SEBRING — The discovery by law enforcement of a student with a loaded handgun at Lake Placid Middle School last week has prompted comments from the public on the need for metal detectors in schools.

Some of the challenges with metal detectors in schools were noted in a letter that Broward Superintendent Robert Runcie sent to parents before the start of the 2018-19 school year when plans were scrapped to install metal detectors at Marjory Stoneman Douglas High, according to a Sun Sentinel report.

Marjory Stoneman Douglas High School in Parkland was the scene of a mass shooting on Feb. 14, 2018 where 17 students and staff members were killed by a single gunman.

“As we continue our due diligence to implement the program — consulting with vendors and experts and reviewing turnkey solutions — many issues have been raised that require the District to pause and have a more thoughtful discussion on policy and procedural aspects of this pilot,” Runcie wrote.

The issues include how to get 3,300 students through the school at the same time, how to staff them, what kind of equipment is needed, how to protect student privacy and what limitations the devices may have, the letter states.

Highlands Deputy Superintendent Andrew Lethbridge acknowledged that metal detectors in schools is a “hot topic” and often comes up in conversation as a ‘quick fix’ solution. Rarely do such solutions exist for very complex problems.

“With all situations though, it is important to keep an open mind,” Lethbridge said. “I would say my position has not changed on this topic, but that is not to say that it is not constantly evaluated.”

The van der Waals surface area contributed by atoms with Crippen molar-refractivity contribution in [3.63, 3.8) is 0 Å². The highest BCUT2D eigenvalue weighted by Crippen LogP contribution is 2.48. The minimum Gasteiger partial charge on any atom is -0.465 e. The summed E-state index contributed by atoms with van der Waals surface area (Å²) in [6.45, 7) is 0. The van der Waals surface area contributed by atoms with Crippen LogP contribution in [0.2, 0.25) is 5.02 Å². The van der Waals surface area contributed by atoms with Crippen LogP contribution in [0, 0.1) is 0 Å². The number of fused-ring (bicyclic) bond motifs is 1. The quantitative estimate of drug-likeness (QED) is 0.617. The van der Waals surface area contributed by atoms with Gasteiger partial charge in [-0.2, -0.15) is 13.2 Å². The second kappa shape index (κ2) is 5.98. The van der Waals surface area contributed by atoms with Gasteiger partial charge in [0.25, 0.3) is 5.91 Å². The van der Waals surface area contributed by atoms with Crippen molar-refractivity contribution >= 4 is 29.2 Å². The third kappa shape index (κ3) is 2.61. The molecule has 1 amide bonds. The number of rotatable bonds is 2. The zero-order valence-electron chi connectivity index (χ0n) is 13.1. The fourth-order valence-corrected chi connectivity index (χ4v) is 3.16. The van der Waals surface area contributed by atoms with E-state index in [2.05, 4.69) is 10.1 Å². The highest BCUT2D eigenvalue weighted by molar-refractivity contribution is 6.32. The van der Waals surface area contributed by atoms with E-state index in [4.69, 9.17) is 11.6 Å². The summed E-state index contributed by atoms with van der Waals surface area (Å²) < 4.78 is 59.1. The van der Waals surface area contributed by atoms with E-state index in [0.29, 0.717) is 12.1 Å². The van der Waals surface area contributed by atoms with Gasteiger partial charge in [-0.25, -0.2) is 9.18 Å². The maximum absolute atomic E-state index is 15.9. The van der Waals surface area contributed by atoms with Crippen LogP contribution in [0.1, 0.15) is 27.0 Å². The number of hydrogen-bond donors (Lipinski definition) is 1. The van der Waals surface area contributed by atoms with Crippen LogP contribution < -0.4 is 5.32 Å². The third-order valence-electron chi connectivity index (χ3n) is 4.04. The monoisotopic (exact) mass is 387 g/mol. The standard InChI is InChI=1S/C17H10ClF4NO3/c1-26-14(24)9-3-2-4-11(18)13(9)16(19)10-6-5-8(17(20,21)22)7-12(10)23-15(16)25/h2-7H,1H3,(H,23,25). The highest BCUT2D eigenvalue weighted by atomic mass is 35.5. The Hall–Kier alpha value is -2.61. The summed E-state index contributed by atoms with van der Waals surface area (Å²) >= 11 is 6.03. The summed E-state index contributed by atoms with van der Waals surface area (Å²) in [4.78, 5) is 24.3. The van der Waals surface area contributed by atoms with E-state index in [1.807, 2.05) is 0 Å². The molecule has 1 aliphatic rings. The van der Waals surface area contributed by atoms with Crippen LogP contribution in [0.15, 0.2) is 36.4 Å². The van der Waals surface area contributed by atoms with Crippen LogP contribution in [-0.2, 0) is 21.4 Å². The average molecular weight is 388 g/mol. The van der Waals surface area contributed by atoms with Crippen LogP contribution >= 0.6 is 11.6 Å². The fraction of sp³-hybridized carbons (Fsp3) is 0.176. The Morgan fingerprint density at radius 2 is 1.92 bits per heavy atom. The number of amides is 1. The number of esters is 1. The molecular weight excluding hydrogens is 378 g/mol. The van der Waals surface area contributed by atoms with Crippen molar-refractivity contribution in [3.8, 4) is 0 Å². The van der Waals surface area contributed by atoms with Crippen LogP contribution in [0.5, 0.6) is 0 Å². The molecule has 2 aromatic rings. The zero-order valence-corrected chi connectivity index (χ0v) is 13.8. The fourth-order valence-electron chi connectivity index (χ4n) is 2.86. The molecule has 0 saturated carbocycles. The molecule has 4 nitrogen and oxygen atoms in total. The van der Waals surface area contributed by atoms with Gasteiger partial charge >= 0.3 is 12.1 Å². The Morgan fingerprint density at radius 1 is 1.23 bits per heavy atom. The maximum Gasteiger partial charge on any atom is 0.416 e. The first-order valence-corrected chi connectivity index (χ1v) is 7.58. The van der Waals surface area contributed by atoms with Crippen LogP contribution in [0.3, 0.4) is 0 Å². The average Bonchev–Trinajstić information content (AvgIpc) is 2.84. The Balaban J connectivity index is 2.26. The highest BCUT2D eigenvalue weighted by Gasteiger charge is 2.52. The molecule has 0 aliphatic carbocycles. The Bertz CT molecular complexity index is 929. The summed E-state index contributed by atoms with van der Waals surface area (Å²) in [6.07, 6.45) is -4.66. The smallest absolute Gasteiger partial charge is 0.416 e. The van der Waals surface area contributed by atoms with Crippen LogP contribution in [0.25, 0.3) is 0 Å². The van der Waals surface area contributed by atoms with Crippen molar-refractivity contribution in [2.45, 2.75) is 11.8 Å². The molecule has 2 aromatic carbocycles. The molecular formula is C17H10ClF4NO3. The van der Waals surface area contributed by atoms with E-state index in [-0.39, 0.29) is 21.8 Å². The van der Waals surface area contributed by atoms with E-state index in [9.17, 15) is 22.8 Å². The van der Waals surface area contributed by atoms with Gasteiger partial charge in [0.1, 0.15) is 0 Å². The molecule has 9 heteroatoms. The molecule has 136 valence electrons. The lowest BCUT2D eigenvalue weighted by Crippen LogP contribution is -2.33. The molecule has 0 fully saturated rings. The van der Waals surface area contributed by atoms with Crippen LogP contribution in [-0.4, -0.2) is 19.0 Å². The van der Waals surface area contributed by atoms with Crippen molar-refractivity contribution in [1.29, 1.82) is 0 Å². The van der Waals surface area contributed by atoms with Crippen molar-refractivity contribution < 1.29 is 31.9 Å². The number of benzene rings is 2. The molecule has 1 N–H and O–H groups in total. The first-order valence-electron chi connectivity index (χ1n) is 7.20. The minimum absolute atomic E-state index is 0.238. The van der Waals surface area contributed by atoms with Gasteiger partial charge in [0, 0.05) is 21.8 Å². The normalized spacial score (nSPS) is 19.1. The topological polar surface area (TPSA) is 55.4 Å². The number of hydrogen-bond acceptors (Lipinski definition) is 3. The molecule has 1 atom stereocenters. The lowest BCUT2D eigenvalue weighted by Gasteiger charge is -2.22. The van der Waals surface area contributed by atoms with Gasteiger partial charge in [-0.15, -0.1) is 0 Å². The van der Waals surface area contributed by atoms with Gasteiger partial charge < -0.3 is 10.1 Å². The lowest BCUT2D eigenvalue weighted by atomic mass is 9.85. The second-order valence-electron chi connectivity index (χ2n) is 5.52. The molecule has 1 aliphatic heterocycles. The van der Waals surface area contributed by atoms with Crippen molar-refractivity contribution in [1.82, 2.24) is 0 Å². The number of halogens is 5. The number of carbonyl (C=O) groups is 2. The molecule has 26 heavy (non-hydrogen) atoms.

In all of the safety trainings that he has been involved with, there has not been one that advocated metal detectors should be a consideration for the district, Lethbridge said.

Metal detectors typically work in environments in which there is a single entry and exit from an area, both of which are constantly monitored to make sure that unauthorized access occurs, he noted. For the vast majority of the district’s campuses, this is impossible.

The district has two campuses (Kindergarten Learning Center and Memorial Elementary School) in which this design may be possible, Lethbridge said.

In the case of the courthouse, or an airport, to gain entry to the building, one must go through that single entry. The airport runs 24/7 with personnel assigned to that task, Lethbridge noted. The courthouse doors are locked and no public access is permitted once the process ends.

“For our schools, we would either then need for all of our students to go through the one checkpoint, or set up multiple checkpoints, which would require more equipment and personnel,” he said. It would need to run all day, throughout the day, into the evening.

Even at night, an individual could stash a bag on campus to circumvent a metal detector process on an open campus, Lethbridge said.